Black Mail Blog

Black History: Special Delivery!!


September 5, 2015


African American Broadcasting Pioneer: Sherman Maxwell


Black History:  Special Delivery!!

sherman maxwell

Sherman “Jocko” Maxwell, is considered to be the nation’s first African-American sportscaster. Maxwell’s broadcast career began in 1929 when he convinced the owner of WNJR in Newark into giving him five minutes of air time on Saturdays to read scores.
He was turned down 25 times before someone finally landing an announcer job. Mr. Maxwell went on to broadcast for various stations over the years, all while working full-time as a postal clerk. He retired from radio in 1967. During his career, Mr. Maxwell ran his own multiracial semi-pro baseball team. He also wrote a book entitled “Thrills and Spills in Sports” (1940).

Striking Photo From 1962: Discouraging Housing Integration in Lakeview, NY

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An African American and Caucasian girl reading a sign in the integrated Long Island community of Lakeview, New York in 1962. It reads,

Negroes! This community could become another ghetto. You owe it to your ‘family’ to buy in another community.”

The goal of the signage was to keep the number of African Americans in the integrated community from exceeding the number of whites in the community.

Toni Stone: One of The First Female Players In The Negro Leagues!

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Tonie Stone, (July 17, 1921 – November 2, 1996), also known by her married name Marcenia Lyle Alberga, was the first of three women to play in the Negro baseball league. Toni Stone had a strong desire to play baseball even as a child. Her desire was so strong that she threatened to run away if she was unable play. Her parish priest arranged for her to become part of a church baseball team in St. Paul Minnesota in the 1930’s. It was not a girls team either! She wanted to play baseball with the boys and that’s exactly what she did! After graduating from high school, Stone, married Aurelious Alberga. Alberga was forty years her elder. Like many others in her circle, he did not want her to play baseball.

One of the teams she played for was the Twin City Colored Giants, a male African American team. She faced lots of ridicule and disrespect for playing in a male dominated sport. Eventually, she was hired by the Indianapolis Clowns to replace Hank Aaron when he began to play for the Major Leagues. Stone played into her early 60’s. However, her story has largely gone untold. After the 1954 season, Stone moved to Oakland, California. She began working as a nurse and also cared for her sick husband who died in 1987 at the age of 103. Stone died on November 2, 1996 at a nursing home in Alameda, CA. She was 75 years old.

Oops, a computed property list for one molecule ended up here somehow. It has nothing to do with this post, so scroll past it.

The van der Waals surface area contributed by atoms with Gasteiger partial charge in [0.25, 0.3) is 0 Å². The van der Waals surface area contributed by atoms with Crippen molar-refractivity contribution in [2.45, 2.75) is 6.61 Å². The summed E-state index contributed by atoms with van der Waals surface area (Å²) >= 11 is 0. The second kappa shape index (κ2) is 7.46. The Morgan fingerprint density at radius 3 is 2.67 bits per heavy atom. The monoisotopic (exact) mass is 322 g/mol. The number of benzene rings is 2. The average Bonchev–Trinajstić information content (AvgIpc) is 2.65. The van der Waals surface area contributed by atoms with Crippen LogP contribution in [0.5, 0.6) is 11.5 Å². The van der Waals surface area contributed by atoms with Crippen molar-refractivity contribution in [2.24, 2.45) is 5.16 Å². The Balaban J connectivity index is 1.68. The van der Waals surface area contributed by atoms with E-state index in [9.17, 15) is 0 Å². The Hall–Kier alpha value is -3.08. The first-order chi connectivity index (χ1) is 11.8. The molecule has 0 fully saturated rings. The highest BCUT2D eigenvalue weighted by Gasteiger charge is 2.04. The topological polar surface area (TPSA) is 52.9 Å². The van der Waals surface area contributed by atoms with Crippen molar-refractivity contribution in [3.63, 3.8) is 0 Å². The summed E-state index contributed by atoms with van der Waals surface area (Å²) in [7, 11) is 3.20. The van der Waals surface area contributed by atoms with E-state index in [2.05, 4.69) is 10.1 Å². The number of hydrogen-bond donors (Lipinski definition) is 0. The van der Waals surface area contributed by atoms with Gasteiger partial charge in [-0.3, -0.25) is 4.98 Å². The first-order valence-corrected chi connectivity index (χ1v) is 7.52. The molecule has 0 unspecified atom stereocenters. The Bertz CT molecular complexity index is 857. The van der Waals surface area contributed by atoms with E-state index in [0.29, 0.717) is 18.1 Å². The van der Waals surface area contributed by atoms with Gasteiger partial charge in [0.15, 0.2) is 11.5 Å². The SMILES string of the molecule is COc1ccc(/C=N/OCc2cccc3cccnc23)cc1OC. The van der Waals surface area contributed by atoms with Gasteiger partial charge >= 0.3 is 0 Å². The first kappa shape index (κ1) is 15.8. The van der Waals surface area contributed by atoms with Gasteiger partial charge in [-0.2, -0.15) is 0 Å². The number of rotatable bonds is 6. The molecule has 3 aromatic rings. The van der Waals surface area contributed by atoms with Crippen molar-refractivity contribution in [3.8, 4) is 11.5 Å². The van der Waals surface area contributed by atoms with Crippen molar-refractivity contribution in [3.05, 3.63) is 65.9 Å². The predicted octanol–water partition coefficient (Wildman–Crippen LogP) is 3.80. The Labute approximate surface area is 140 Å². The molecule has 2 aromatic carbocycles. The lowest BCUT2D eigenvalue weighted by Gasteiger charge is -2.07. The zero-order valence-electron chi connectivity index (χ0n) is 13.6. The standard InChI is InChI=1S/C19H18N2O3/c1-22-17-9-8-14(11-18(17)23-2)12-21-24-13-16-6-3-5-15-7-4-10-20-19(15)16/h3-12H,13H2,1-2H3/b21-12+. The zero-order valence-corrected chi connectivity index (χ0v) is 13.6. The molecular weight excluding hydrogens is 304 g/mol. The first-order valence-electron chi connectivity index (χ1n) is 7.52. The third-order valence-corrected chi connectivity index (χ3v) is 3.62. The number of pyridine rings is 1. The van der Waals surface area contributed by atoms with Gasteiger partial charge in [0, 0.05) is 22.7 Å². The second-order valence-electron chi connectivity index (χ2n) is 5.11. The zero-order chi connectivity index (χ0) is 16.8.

Women Warriors: The Dahomeyan & Ashanti Women

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female warriors

The Dahomeyan and Ashanti women were fearless soldiers; trained to fight with muskets, machetes and their bare teeth. As early as 1729, European traders chronicled the fighting-women of the Fon (Dahomey people) and their neighbors the Ashanti. Originally set aside as a royal guard, Dahomey amazons held a revered status as celibate warrior “wives” of the King. Known for their impeccable physiques and fighting skills, they were in constant competition to out do their male counterparts. During two centuries of raids and wars against nearby kingdoms, the Dahomeyan excelled in their prowess as tenacious warriors. By 1890 they made up over 30% of the Dahomey fighting army. The Dahomeyan women warriors always protected their king in public and private life.  At the close of the 19th century, it was estimated that 4,000 women, served in the Dahomeyan military ranks.  Many of these women began serving as teenagers.  These fierce warriors were the last line of defense in the fight against the transatlantic slave trade in their area as well as the fight against French colonialism.  They were trained to sacrifice their lives if necessary in the service of the king.  By the end of the 19th century an estimated 4,000 women, many of whom began their training as teens, were among the Dahomey military ranks.  

The movie, Black Panther as well as the comic series, pays homage to these women.  In the Black Panther movie the “Dora Milaje”  are the female soldiers who protect the King of Wankanda.   Check out the videos below to learn more about the Dora Milaje and the Dahomey women warriors.

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